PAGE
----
Vuelta a Espana 2014: Strava in the stage nine break

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Vuelta a Espana 2014: Strava in the stage nine break

Javi Moreno marks the escapees as Movistar protect red jersey

Stage nine of the Vuelta a Espana saw a stage on this year’s route won from the break for the second time – following Alessandro de Marchi’s stage seven success.

Winner Anacona (Lampre-Merida) took the stage honours, the last remaining survivor of a 31-man move which went away after 25 kilometres.

But just where did the break gain on the bunch, and how did the efforts in a smaller move compare to being a part of the peloton?

Javi Moreno set the pace in the break, marking any moves off the front as his team looked to protect the red jersey (pic: Strava)

Four of the riders in the move, Carlos Verona (Omega Pharma-Quickstep), Yannick Martinez (Team Europcar), Lluis Mas (Caja Rural) and Javi Moreno (Movistar) have uploaded their rides to route tracking app Strava.

With their stats and Strava KOM titles on show, it offers us the chance to see just how the break was powered and how the individual roles of the riders in the break had an effect.

Moreno, for example, was marking the moves of those around him as he fought to ensure his team retained the red jersey – though it did ultimately change hands from Alejandro Valverde to team-mate Nairo Quintana.

Mas, on the other hand, was seeking out King of the Mountains points as he looked to strengthen his grip on the blue polka dot jersey.

Javi Moreno’s stats for the ride, where he ultimately finished fourth (pic: Strava)

Moreno’s role is clear from his stats as the break went clear, on the flatter Subida Ademuz to Teruel segment, where he was fastest of all the escapees across the segment.

With the bunch giving the break leeway to attack – Mas, Moreno, Martinez and Verona traversed the 32-kilometre segment nearly two minutes faster than the Strava users in the peloton – Moreno’s pace-setting saw him set an average speed of more than 46km/h.

Moreno’s average cadence for the segment is given as 89rpm – similar to his average figure for the whole ride – while his power output, as recorded by a power meter, is 220 watts.

As a result of his consistent pace-setting, his Movistar team-mates were able to keep the break at a manageable distance throughout – despite Anacona ultimately surging up the overall standings after his stage win.

Mas, meanwhile, set an identical time over the section as the Spaniard looked to earn road position ahead of the categorised climbs.

Carlos Verona’s stats share much resemblance to those of Moreno, with the latter slightly faster  – showing how the Movistar man controlled the breakaway (pic: Strava)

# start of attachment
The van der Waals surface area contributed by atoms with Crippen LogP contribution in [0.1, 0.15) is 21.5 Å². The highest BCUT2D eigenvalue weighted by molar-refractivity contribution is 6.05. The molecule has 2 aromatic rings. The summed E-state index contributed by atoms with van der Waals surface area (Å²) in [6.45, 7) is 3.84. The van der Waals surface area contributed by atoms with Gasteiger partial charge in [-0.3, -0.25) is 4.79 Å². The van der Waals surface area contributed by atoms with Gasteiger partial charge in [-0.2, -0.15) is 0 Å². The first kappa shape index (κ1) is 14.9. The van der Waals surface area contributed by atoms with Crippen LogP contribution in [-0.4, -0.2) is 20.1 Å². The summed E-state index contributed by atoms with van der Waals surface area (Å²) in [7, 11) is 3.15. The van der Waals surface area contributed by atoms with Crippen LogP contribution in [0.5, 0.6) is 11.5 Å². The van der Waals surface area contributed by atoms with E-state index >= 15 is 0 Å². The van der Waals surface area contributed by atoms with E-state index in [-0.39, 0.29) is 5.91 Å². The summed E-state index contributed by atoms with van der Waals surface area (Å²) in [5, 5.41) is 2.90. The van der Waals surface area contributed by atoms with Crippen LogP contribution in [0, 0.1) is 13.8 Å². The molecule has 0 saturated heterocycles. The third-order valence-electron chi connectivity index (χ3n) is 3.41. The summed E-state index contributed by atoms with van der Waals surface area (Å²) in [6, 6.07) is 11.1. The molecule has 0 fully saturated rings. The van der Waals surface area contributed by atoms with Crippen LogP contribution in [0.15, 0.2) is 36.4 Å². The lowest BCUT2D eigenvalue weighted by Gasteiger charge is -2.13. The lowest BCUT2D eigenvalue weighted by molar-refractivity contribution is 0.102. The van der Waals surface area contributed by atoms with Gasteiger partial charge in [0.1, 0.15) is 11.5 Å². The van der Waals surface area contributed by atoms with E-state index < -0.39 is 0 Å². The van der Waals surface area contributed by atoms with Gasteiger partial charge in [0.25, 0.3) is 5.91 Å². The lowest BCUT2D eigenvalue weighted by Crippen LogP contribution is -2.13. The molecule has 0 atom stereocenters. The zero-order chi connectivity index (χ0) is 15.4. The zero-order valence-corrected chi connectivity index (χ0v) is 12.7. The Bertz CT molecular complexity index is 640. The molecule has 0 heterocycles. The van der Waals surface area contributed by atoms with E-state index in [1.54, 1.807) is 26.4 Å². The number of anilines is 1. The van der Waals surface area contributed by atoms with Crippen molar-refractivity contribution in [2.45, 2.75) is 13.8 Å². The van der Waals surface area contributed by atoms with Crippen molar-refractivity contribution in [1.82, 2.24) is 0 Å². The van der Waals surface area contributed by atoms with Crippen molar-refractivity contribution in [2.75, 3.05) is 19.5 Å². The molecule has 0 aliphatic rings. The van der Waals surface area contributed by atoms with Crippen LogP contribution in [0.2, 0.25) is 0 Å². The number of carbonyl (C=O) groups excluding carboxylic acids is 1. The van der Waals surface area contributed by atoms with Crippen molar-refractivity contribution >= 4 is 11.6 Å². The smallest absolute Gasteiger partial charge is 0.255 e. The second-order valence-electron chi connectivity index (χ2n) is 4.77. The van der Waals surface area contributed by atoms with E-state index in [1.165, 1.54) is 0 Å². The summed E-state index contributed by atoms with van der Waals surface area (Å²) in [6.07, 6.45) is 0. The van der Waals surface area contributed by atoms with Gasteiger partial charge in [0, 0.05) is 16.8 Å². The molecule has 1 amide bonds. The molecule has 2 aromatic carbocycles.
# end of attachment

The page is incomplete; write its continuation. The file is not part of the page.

Verona, on the other hand, was in the break in the hope it succeeded and with the added fall-back of being able to support GC leader Rigoberto Uran if it did not.

Verona’s stats for the ride, however, are remarkably similar to those of Moreno – showing just how attentively Moreno performed his pace-setting duties up the road.

It was on the climbs, however, where the bunch began to reel the escapees back in – with Strava’s new Effort Comparison tool showing just how much ground the peloton made up.

Robert Gesink (Belkin), who maintained his top-ten finish overall on the stage, was among those at the front of the bunch as Tinkoff-Saxo, Sky and Movistar looked to ramp the pace up.

The peloton (pink line) gained time on the break over the climbs, but the 31-strong group up the road were much faster on the flatter sections (pic: Strava)

A comparison of Gesink and Mas’ times on the Puerto Cabigordo Largo segment shows how the break looked to press home their advantage on the flatter sections but were reeled in rapidly on the steepest sections.

The effects of spending a day up the road are also laid bare by the Strava stas – particularly when the efforts on the final climb are compared.

Daniel Martin (Garmin-Sharp) and Alberto Contador (Tinkoff-Saxo) both accelerated on the final climbs, their efforts splitting the red jersey group on the steepest slopes.

Gesink’s stats reflect this, particularly when compared to Moreno who – when Anacona accelerated in the final six kilometres – eventually dropped back in among his former breakaway companions to roll in fourth.

When compared to Gesink, the difference in the two can be seen clearly – particularly on the steepest sections of the final climb.

The Dutchman’s speed is significantly quicker than Moreno’s – particularly coming out of the two switchbacks on the climb, and on the more brutal slopes – reflected in the picture.

Gesink was ultimately more than two-and-a-half minutes faster on the climb than Moreno, with the latter’s Movistar team-mates Quintana and Valverde having been faster still.

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